The lights are on
What new ideas the game brings to the table and how well old ideas are presented.
How good a game looks, taking into account any flaws such as bad collision or pop-up.
Does the game’s music and sound effects get you involved or do they make you resolve to always play with the volume down?
Basically, the controller to human interface. The less you think about the hunk of plastic in your hands, the better the playability.
Flat out, just how fun the game is to play. The most important factor in rating a game.
Blizzard’s foray into the burgeoning free-to-play digital collectible card game market is an ambitious one. Drawing upon many of the staples of collectible card game design with a focus on accessibility and modern sensibilities, Hearthstone succeeds as a standout example of where DCGs are headed. The genre has traditionally had knowledge and price entry barriers, but Hearthstone does for card games what World of Warcraft did for the MMORPG; it creates an accessible entry point with enough complexity and polish to cater to both casual and hardcore players.
New players are treated to a tutorial and as much comp-stomping against AI as they want, but the action officially starts with simple mechanics and a UI that’s unbelievably welcoming. Almost all interactions that players have with cards and objects on the board are intuitive. Hearthstone “feels” like a physical card game in digital space as players pick up, drop, and fling cards on the online table.
The basics of the game are simple – 30 card deck size, reduce the opponent’s life from 30 to zero before they do it to you. Players that can no longer draw cards take damage every time they would draw.
The resource system is streamlined. Players don’t need to play cards that give resources, they simply acquire one extra mana each turn to use. This sets a pace for each game that generally has both players ramping up into endgame win conditions while jockeying for board control and position. One may think that this sort of fixed resource gain would lessen the viability of rush decks or ramp decks that focus heavily on either side of the card cost spectrum, but Blizzard appears to have balanced things out masterfully, largely due to the addition of hero powers to fuel specific deck compositions.
You play as one of nine Warcraft hero archetypes, each with their own special cards specific to the class and a unique hero power. Hero powers all cost two mana, so they come online early in the game and can act as replacement plays if your hand is full of high-mana cards, and they can also weave into standard turns to save cards and gain an incremental advantage. The Warlock, for instance, is ideal for creating an aggressive deck, since the hero power allows a player to draw additional cards and keep the pressure on after playing a fistful of small “rush” creatures.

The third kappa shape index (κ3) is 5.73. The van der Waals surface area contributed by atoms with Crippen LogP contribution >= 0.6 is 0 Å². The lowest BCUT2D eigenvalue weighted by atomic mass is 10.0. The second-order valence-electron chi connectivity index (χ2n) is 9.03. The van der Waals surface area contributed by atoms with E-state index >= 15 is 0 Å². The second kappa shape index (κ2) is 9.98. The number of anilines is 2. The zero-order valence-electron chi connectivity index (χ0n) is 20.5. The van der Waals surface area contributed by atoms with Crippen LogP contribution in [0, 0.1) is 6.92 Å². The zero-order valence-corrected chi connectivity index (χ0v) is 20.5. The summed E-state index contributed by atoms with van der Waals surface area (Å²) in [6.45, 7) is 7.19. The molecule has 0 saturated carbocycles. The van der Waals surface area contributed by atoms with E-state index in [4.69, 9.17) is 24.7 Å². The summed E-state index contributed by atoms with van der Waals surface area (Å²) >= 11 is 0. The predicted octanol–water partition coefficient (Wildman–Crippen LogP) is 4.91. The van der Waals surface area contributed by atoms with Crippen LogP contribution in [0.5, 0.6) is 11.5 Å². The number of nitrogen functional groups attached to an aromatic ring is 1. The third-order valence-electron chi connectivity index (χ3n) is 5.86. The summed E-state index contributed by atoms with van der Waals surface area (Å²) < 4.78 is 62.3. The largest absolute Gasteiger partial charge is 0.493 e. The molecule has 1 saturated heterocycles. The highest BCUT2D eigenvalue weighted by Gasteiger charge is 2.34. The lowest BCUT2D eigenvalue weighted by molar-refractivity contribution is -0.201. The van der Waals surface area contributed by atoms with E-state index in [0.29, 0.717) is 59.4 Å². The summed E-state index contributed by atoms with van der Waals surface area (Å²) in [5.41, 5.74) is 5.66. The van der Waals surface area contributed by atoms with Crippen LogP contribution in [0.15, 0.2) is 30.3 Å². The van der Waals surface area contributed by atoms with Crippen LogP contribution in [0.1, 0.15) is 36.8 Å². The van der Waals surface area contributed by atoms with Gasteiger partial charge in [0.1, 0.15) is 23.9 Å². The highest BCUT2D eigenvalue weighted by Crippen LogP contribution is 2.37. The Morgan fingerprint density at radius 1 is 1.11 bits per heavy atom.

Game length is short – between five and fifteen minutes, depending on circumstances. Some of this is due to the fact that Hearthstone does not have any interaction with the opponent during their turns. Players only take action during their own turns, which creates a fast experience that will translate well to mobile platforms when the game launches on them later this year.
One of the excellent decisions Blizzard made with Hearthstone is the way it has set up its limited format, the Arena (which I expect to see in many digital card games moving forward). In the Arena, players pay an entry fee of in-game currency or cash to build a deck out of an assortment of cards and then play until they score 12 wins or 3 losses – whichever comes first. This is a wonderful changes from the traditional card game tournament structure, which has players stuck in the event from start to finish – a process that can take many hours, including waiting for other players to finish rounds. In Arena, players are free to leave whenever they wish, during both the deckbuilding process or between matches, and come back anytime to continue. A player can get a few wins and a loss, log off for days, and come back and continue the series. It’s an incredibly convenient take on one of the genre’s most popular formats.
Players complete daily quests and play matches to earn in-game currency that can be used to purchase packs or as Arena entry fees. Players can earn gold by playing, or opt for real-money purchases to quickly build a collection. The tournament and competitive scene has already taken off, with a heavy contribution coming from the game’s visibility on Twitch.tv. Hearthstone’s short, exciting match format makes it a compelling game to watch in snackable bites as a streaming offering. As some prominent players have already displayed, it’s entirely possible to become a top-ranked player without making any real-money purchases.
The digital card game will be seeing a lot of action in 2014 and beyond, and Hearthstone will be leading the charge as the genre gains more visibility in the PC and mobile space. If you’ve ever been curious about collectible card games but didn’t know where to begin, Hearthstone is the place to start.
Email the author Daniel Tack, or follow on Twitter, and Game Informer.